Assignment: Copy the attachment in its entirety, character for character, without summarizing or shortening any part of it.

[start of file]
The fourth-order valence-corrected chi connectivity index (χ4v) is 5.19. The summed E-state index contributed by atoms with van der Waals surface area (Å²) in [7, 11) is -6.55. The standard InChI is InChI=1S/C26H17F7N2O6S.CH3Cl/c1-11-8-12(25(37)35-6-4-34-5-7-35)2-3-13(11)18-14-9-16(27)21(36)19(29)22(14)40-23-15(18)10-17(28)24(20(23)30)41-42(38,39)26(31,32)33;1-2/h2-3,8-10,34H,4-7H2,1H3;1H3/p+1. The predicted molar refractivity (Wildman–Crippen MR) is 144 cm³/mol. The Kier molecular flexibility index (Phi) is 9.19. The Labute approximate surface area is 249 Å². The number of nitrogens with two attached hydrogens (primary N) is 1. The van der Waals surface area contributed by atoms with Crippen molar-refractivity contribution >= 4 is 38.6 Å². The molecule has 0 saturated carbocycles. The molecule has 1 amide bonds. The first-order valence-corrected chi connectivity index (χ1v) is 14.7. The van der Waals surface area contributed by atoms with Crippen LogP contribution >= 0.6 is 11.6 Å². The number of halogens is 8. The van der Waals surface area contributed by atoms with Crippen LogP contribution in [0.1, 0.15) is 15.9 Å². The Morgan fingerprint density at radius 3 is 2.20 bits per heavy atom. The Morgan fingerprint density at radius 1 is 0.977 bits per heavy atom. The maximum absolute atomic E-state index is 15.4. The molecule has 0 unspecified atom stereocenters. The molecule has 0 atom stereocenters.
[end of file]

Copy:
The fourth-order valence-corrected chi connectivity index (χ4v) is 5.19. The summed E-state index contributed by atoms with van der Waals surface area (Å²) in [7, 11) is -6.55. The standard InChI is InChI=1S/C26H17F7N2O6S.CH3Cl/c1-11-8-12(25(37)35-6-4-34-5-7-35)2-3-13(11)18-14-9-16(27)21(36)19(29)22(14)40-23-15(18)10-17(28)24(20(23)30)41-42(38,39)26(31,32)33;1-2/h2-3,8-10,34H,4-7H2,1H3;1H3/p+1. The predicted molar refractivity (Wildman–Crippen MR) is 144 cm³/mol. The Kier molecular flexibility index (Phi) is 9.19. The Labute approximate surface area is 249 Å². The number of nitrogens with two attached hydrogens (primary N) is 1. The van der Waals surface area contributed by atoms with Crippen molar-refractivity contribution >= 4 is 38.6 Å². The molecule has 0 saturated carbocycles. The molecule has 1 amide bonds. The first-order valence-corrected chi connectivity index (χ1v) is 14.7. The van der Waals surface area contributed by atoms with Crippen LogP contribution >= 0.6 is 11.6 Å². The number of halogens is 8. The van der Waals surface area contributed by atoms with Crippen LogP contribution in [0.1, 0.15) is 15.9 Å². The Morgan fingerprint density at radius 3 is 2.20 bits per heavy atom. The Morgan fingerprint density at radius 1 is 0.977 bits per heavy atom. The maximum absolute atomic E-state index is 15.4. The molecule has 0 unspecified atom stereocenters. The molecule has 0 atom stereocenters.